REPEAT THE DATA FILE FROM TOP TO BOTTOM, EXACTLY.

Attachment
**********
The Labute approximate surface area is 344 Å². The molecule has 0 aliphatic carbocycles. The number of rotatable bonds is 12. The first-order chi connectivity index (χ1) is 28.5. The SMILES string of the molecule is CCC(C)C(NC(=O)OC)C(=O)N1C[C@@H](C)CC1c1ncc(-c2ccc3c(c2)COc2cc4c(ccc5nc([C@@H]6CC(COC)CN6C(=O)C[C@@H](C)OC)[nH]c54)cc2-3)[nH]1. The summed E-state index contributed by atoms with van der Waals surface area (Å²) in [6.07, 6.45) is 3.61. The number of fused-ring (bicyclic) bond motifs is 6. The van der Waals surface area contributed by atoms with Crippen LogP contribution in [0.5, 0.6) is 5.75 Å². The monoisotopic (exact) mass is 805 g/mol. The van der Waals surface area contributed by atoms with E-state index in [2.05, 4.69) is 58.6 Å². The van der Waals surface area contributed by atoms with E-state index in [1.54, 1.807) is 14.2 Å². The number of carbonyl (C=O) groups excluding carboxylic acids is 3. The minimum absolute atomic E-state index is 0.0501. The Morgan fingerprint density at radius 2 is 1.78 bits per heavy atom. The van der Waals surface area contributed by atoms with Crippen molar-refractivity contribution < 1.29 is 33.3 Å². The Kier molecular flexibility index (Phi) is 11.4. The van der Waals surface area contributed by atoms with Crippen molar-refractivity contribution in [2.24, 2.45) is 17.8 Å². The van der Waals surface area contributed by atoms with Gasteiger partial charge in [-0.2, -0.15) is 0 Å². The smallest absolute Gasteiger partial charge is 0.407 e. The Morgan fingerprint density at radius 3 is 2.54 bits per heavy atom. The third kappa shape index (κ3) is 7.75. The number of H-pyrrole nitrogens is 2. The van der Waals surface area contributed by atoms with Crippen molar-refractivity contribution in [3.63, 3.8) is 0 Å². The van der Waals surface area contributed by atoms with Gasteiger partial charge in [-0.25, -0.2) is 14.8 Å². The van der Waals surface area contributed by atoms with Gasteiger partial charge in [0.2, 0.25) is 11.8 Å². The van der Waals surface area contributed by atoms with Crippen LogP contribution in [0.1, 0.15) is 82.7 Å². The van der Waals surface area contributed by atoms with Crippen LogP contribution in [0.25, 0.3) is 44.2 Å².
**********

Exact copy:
The Labute approximate surface area is 344 Å². The molecule has 0 aliphatic carbocycles. The number of rotatable bonds is 12. The first-order chi connectivity index (χ1) is 28.5. The SMILES string of the molecule is CCC(C)C(NC(=O)OC)C(=O)N1C[C@@H](C)CC1c1ncc(-c2ccc3c(c2)COc2cc4c(ccc5nc([C@@H]6CC(COC)CN6C(=O)C[C@@H](C)OC)[nH]c54)cc2-3)[nH]1. The summed E-state index contributed by atoms with van der Waals surface area (Å²) in [6.07, 6.45) is 3.61. The number of fused-ring (bicyclic) bond motifs is 6. The van der Waals surface area contributed by atoms with Crippen LogP contribution in [0.5, 0.6) is 5.75 Å². The monoisotopic (exact) mass is 805 g/mol. The van der Waals surface area contributed by atoms with E-state index in [2.05, 4.69) is 58.6 Å². The van der Waals surface area contributed by atoms with E-state index in [1.54, 1.807) is 14.2 Å². The number of carbonyl (C=O) groups excluding carboxylic acids is 3. The minimum absolute atomic E-state index is 0.0501. The Morgan fingerprint density at radius 2 is 1.78 bits per heavy atom. The van der Waals surface area contributed by atoms with Crippen molar-refractivity contribution < 1.29 is 33.3 Å². The Kier molecular flexibility index (Phi) is 11.4. The van der Waals surface area contributed by atoms with Crippen molar-refractivity contribution in [2.24, 2.45) is 17.8 Å². The van der Waals surface area contributed by atoms with Gasteiger partial charge in [-0.2, -0.15) is 0 Å². The smallest absolute Gasteiger partial charge is 0.407 e. The Morgan fingerprint density at radius 3 is 2.54 bits per heavy atom. The third kappa shape index (κ3) is 7.75. The number of H-pyrrole nitrogens is 2. The van der Waals surface area contributed by atoms with Crippen molar-refractivity contribution in [3.63, 3.8) is 0 Å². The van der Waals surface area contributed by atoms with Gasteiger partial charge in [-0.25, -0.2) is 14.8 Å². The van der Waals surface area contributed by atoms with Gasteiger partial charge in [0.2, 0.25) is 11.8 Å². The van der Waals surface area contributed by atoms with Crippen LogP contribution in [0.1, 0.15) is 82.7 Å². The van der Waals surface area contributed by atoms with Crippen LogP contribution in [0.25, 0.3) is 44.2 Å².